By inspecting the outliers in each light curve, we found that certain epochs were consistently flagged as outliers. These epochs correspond to the observation dates with seeings smaller than 0.8′′, where several stars with Ks< 12.8 − 13 mag appear to be consistently fainter. We also found that epoch 14 exhibits the higher dispersion in all magnitudes. Considering the above, and the fact that at all epochs the dispersion increases at Ks> 15.8 mag, we restricted our study of the light curves to the M dwarf candidates with 12.8 <Ks< 15.8 mag, without considering epoch 14. Given the small number of epochs, we also only considered objects with a “− 1” flag (stellar) in all epochs and with mean magnitude errors of all the epochs smaller than or equal to 1.5 MAD.

We found 95 M dwarf candidates and 12 likely giants that exhibit at least 3 epochs with 3-MAD fainter Ks magnitudes than the median of the 25 epochs (removing epoch 14) out of the 3843 objects that satisfied all of the conditions mentioned above. Examples of the type of light curves found can be seen in Fig. 4.

7. Conclusions

We identified 23 345 M dwarf candidates in the VVV b201 tile from colour-cuts based on 17 774 M dwarfs with SDSS spectra and UKIDSS photometry. Their positions in VISTA-colour diagrams match the stellar locus derived from stars with 2MASS photometry by Covey et al. (2007), as well as the dwarf sequences from synthetic colours calculated from IRTF Library spectra (Appendix A). From that sample, we selected 9232 stars with 12 <Ks< 16 mag for further characterisation of their light curves. From their position on a reduced proper motion diagram and their JKs and JH colours, we identified 753 objects with a higher chance of being giants instead of M dwarfs. From the sample of likely M dwarfs, we searched for transit-like light curves based on 25 epochs of the VVV survey. We found 95 objects with light curves with 3 or more epochs with significant decrease in their luminosity. Assuming that the light curves correspond to non-grazing objects fully transiting the M dwarf, the sizes of these possible companions range from the ones of ultra-cool dwarfs (~0.12) to sizes of a couple of earth radii. However, this is assuming the conditions mentioned above and assuming that the light curves are due to transiting objects. More VVV epochs and further spectroscopic follow-up are needed to confirm the properties of the stars and the real nature of their light curves. The deeper photometry of VVV has a higher impact on the number of nearby, late type M dwarfs that can be found towards the bulge of the Galaxy, missed by previous NIR surveys. VVV will be a major contributor to the discovery and study of very low-mass stars and and possible companions towards the centre of the Milky Way.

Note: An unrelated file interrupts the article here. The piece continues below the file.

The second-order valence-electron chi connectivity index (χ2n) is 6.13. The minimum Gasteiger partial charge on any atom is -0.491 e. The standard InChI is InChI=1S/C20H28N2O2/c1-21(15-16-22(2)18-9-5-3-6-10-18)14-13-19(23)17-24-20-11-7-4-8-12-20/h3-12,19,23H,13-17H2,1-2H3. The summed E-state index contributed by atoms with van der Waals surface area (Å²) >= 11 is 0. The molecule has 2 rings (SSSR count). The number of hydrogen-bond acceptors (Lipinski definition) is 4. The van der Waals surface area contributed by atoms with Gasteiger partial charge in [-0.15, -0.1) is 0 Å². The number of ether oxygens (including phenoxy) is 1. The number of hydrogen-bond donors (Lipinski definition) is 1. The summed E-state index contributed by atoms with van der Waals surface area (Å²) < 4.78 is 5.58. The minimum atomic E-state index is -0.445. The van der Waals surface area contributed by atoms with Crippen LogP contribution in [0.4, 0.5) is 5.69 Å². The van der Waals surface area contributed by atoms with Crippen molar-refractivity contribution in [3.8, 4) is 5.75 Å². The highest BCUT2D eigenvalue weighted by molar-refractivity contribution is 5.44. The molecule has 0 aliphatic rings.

Acknowledgments

We would like to thank Karla Peña Ramírez and Ann M. Martin for their help during the preparation of this manuscript. We thank the anonymous referee for her/his helpful comments that improved our manuscript. We gratefully acknowledge use of data from the ESO Public Survey programme ID 179.B-2002 taken with the VISTA telescope, and data products from the Cambridge Astronomical Survey Unit, and funding from the BASAL Center for Astrophysics and Associated Technologies (CATA) PFB-06, from Project IC120009 “Millennium Institute of Astrophysics (MAS)” of Iniciativa Científica Milenio from the Ministerio de Economía, Fomento y Turismo de Chile, and from Proyecto FONDECYT Regular 1130196. B.R-A. acknowledges support from the Fundacão para a Ciêcia e a Tecnologia (FCT, Portugal) through the grant contract SFRH/BPD/87776/2012. R.K.S. acknowledges support from CNPq/Brazil through projects 310636/2013-2 and 481468/2013-7. This work is based in part on data obtained as part of the UKIRT Infrared Deep Sky Survey. This publication makes use of data products from the Two Micron All Sky Survey, which is a joint project of the University of Massachusetts and the Infrared Processing and Analysis Center/California Institute of Technology, funded by the National Aeronautics and Space Administration and the National Science Foundation. This research has made use of the VizieR catalogue access tool, CDS, Strasbourg, France This work used the Tool for OPerations on Catalogues And Tables (TOPCAT) processing software (Taylor 2005).

References

Appendix A: Giant and dwarf sequences for VISTA Colours

We estimated VISTA colours of the FGKM dwarf and giant sequences by computing VISTA ZYJHKs magnitudes for 52 FGKM dwarf and 54 FGKM giant stars from the Infrared Telescope Facility (IRTF) Spectral Library3. The IRTF Spectral Library has a collection of R ~ 2000−2500 FGKM stellar spectra observed with the SpeX spectrograph, with a spectral range of 0.8 to at least 2.5 μm (Cushing et al. 2005; Rayner et al. 2009). The stars in the library were absolutely flux calibrated using 2MASS photometry, with their spectral continuum shape preserved.

The VISTA synthetic magnitude in each filter was estimated using the following equation: (A.1)